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Thomas P. Finley, OD
Contact Lenses Is Your Child Ready?
Dr. Finley's Family Eyecare
. http://visionsource-drfinley.net/

Contact Lenses Is Your Child Ready?

“Mom, can I wear contact lenses?” Parents of children who wear glasses will probably hear this at one time or another. How will you decide what the appropriate answer should be?
Contact lenses are a safe alternative to wearing eyeglasses. Age does not have much effect on a childs ability to wear them. More important is the individuals maturity level. Your child must be responsible and committed enough to follow directions and take care of them properly.
Consider these benefits for a child wearing contact lenses
1. Contact lenses provide better visual efficiency than glasses. Visual acuity may actually be better with glasses, but general visual performance usually seems better with contact lenses. People have the impression they see better.
2. Peripheral (side) vision is usually better with contact lenses since they eliminate the barrier of an eyeglass frame, or the edge of the eyeglass lenses.
3. Contact lenses seem more comfortable than eyeglasses. They wont slip down your nose or pinch behind your ears.
4. Peripheral image distortion from eyeglasses does not exist.
5. Contact lenses do not fog up with temperature changes or get wet when it rains.
6. Contact lenses are great for anyone playing sports or people who have difficulty keeping glasses on their face.
7. Contact lenses help improve an individuals self image. There is no uneasiness about wearing eyeglasses that may be perceived as not being fashionable or cool. This is one of the more common reasons children want contact lenses.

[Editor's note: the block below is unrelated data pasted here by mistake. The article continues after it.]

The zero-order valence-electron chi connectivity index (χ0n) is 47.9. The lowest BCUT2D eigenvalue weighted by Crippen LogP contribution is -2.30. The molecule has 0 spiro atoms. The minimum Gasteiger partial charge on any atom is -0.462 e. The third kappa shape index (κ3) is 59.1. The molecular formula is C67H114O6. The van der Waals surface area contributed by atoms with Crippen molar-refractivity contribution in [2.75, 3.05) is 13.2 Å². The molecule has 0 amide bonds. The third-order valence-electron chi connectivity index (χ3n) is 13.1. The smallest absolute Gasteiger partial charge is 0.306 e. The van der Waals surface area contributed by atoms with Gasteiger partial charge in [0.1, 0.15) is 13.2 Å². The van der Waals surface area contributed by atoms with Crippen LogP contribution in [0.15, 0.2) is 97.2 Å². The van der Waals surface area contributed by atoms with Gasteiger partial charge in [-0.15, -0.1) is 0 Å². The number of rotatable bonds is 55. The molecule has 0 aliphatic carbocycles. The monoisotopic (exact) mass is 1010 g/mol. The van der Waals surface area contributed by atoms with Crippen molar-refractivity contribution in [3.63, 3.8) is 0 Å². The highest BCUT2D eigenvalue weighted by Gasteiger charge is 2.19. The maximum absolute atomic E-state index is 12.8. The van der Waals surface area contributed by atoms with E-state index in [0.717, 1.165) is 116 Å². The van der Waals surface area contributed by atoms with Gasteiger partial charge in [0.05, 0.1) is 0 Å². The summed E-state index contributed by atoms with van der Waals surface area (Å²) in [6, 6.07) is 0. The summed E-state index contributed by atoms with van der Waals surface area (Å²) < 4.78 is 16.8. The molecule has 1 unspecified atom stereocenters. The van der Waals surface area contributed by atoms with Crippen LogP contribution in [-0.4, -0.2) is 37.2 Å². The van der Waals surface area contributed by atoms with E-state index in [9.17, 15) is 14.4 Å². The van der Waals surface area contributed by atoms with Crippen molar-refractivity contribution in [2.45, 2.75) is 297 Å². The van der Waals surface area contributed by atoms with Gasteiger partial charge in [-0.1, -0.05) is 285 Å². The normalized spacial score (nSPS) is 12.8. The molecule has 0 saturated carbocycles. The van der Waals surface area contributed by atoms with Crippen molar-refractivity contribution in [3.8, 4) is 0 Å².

There are many advantages to wearing contact lenses. They are very safe and work extremely well for most people, but are not risk-free. Contact lenses are FDA approved medical devices. If they are not cared for properly, or not fit properly, they can cause serious sight threatening eye problems.
Many of the problems caused by contact lenses are self-inflicted. That means a person wore their lenses too long, or didnt clean, disinfect or replace them as instructed. Or they continued wearing their contact lenses even though their eye was red or felt irritated. Problems can also occur in people who take proper care, but they are not as common.
If diagnosed and treated quickly, most problems resolve nicely and the individual can eventually return to wearing their contact lenses. Close monitoring by your eye doctor is essential. Yearly and scheduled follow up exams will insure your eyes are healthy, youre seeing your best, and your contact lenses are fitting well.
There are many different types of contact lenses available. Most new contact lens wearers choose soft lenses that are replaced regularly (every month, two weeks, or daily). Soft lenses are initially much more comfortable than rigid lenses and perform better for individuals who are active and involved in sports. Replacing them regularly is healthier by keeping clean lenses on the eyes.
Soft lenses are very comfortable and easy to get used to wearing. Caring for the lenses (solutions) has been significantly simplified. The difficult part is learning how to place them on the eye and remove them. This requires practice, and could take up to one hour during the first two weeks of wear. This should be considered when determining when to begin wearing lenses.
For many children, being fit with contact lenses is an exciting and rewarding rite of passage. You as a parent will know when your child is emotionally ready for contact lenses. The final decision should be made among you, your child, and your eye doctor after all information has been discussed.
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